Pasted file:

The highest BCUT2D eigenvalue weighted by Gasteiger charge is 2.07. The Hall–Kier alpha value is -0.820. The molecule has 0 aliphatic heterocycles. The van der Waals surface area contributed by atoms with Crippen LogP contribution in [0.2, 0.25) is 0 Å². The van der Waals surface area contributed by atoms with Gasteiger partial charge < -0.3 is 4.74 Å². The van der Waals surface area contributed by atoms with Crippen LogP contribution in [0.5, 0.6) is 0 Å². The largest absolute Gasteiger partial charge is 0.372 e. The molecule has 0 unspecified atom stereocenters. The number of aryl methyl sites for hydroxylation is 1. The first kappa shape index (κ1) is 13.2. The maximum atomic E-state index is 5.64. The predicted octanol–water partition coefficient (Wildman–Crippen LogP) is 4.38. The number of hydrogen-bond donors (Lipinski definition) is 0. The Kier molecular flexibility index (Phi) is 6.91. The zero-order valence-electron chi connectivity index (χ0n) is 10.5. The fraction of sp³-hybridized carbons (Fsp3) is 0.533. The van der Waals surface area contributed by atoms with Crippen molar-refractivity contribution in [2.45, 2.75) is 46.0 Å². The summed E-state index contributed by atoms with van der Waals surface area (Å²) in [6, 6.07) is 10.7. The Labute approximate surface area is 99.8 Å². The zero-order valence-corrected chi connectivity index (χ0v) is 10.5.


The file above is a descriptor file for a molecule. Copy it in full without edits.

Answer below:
The highest BCUT2D eigenvalue weighted by Gasteiger charge is 2.07. The Hall–Kier alpha value is -0.820. The molecule has 0 aliphatic heterocycles. The van der Waals surface area contributed by atoms with Crippen LogP contribution in [0.2, 0.25) is 0 Å². The van der Waals surface area contributed by atoms with Gasteiger partial charge < -0.3 is 4.74 Å². The van der Waals surface area contributed by atoms with Crippen LogP contribution in [0.5, 0.6) is 0 Å². The largest absolute Gasteiger partial charge is 0.372 e. The molecule has 0 unspecified atom stereocenters. The number of aryl methyl sites for hydroxylation is 1. The first kappa shape index (κ1) is 13.2. The maximum atomic E-state index is 5.64. The predicted octanol–water partition coefficient (Wildman–Crippen LogP) is 4.38. The number of hydrogen-bond donors (Lipinski definition) is 0. The Kier molecular flexibility index (Phi) is 6.91. The zero-order valence-electron chi connectivity index (χ0n) is 10.5. The fraction of sp³-hybridized carbons (Fsp3) is 0.533. The van der Waals surface area contributed by atoms with Crippen molar-refractivity contribution in [2.45, 2.75) is 46.0 Å². The summed E-state index contributed by atoms with van der Waals surface area (Å²) in [6, 6.07) is 10.7. The Labute approximate surface area is 99.8 Å². The zero-order valence-corrected chi connectivity index (χ0v) is 10.5.